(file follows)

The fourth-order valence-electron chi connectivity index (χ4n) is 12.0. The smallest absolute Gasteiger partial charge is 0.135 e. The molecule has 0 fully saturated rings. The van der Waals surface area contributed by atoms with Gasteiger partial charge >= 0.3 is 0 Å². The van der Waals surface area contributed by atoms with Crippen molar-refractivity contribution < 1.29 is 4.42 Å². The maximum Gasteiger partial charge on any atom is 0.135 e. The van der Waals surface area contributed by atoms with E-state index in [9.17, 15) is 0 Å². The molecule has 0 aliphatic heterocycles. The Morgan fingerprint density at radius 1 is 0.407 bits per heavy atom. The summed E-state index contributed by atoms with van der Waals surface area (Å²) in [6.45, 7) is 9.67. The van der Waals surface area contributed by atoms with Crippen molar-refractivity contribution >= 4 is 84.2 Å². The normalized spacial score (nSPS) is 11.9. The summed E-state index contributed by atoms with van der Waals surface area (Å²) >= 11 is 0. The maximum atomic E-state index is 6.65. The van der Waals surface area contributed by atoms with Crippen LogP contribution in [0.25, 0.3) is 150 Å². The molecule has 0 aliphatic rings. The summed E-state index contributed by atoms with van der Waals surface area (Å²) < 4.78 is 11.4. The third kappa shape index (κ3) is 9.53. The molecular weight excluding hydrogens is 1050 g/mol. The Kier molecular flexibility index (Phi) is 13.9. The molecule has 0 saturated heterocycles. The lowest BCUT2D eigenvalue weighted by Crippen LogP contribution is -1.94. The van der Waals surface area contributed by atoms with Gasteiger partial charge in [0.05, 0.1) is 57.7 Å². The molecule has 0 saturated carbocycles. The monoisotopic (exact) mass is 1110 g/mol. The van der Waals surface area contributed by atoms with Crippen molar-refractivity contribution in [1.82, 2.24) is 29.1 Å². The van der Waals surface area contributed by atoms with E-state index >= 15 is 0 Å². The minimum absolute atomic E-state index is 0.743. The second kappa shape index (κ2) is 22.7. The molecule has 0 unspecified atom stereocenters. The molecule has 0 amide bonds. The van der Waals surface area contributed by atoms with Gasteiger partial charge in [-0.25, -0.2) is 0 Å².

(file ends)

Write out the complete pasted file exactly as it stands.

The fourth-order valence-electron chi connectivity index (χ4n) is 12.0. The smallest absolute Gasteiger partial charge is 0.135 e. The molecule has 0 fully saturated rings. The van der Waals surface area contributed by atoms with Gasteiger partial charge >= 0.3 is 0 Å². The van der Waals surface area contributed by atoms with Crippen molar-refractivity contribution < 1.29 is 4.42 Å². The maximum Gasteiger partial charge on any atom is 0.135 e. The van der Waals surface area contributed by atoms with E-state index in [9.17, 15) is 0 Å². The molecule has 0 aliphatic heterocycles. The Morgan fingerprint density at radius 1 is 0.407 bits per heavy atom. The summed E-state index contributed by atoms with van der Waals surface area (Å²) in [6.45, 7) is 9.67. The van der Waals surface area contributed by atoms with Crippen molar-refractivity contribution >= 4 is 84.2 Å². The normalized spacial score (nSPS) is 11.9. The summed E-state index contributed by atoms with van der Waals surface area (Å²) >= 11 is 0. The maximum atomic E-state index is 6.65. The van der Waals surface area contributed by atoms with Crippen LogP contribution in [0.25, 0.3) is 150 Å². The molecule has 0 aliphatic rings. The summed E-state index contributed by atoms with van der Waals surface area (Å²) < 4.78 is 11.4. The third kappa shape index (κ3) is 9.53. The molecular weight excluding hydrogens is 1050 g/mol. The Kier molecular flexibility index (Phi) is 13.9. The molecule has 0 saturated heterocycles. The lowest BCUT2D eigenvalue weighted by Crippen LogP contribution is -1.94. The van der Waals surface area contributed by atoms with Gasteiger partial charge in [0.05, 0.1) is 57.7 Å². The molecule has 0 saturated carbocycles. The monoisotopic (exact) mass is 1110 g/mol. The van der Waals surface area contributed by atoms with Crippen molar-refractivity contribution in [1.82, 2.24) is 29.1 Å². The van der Waals surface area contributed by atoms with E-state index >= 15 is 0 Å². The minimum absolute atomic E-state index is 0.743. The second kappa shape index (κ2) is 22.7. The molecule has 0 unspecified atom stereocenters. The molecule has 0 amide bonds. The van der Waals surface area contributed by atoms with Gasteiger partial charge in [-0.25, -0.2) is 0 Å².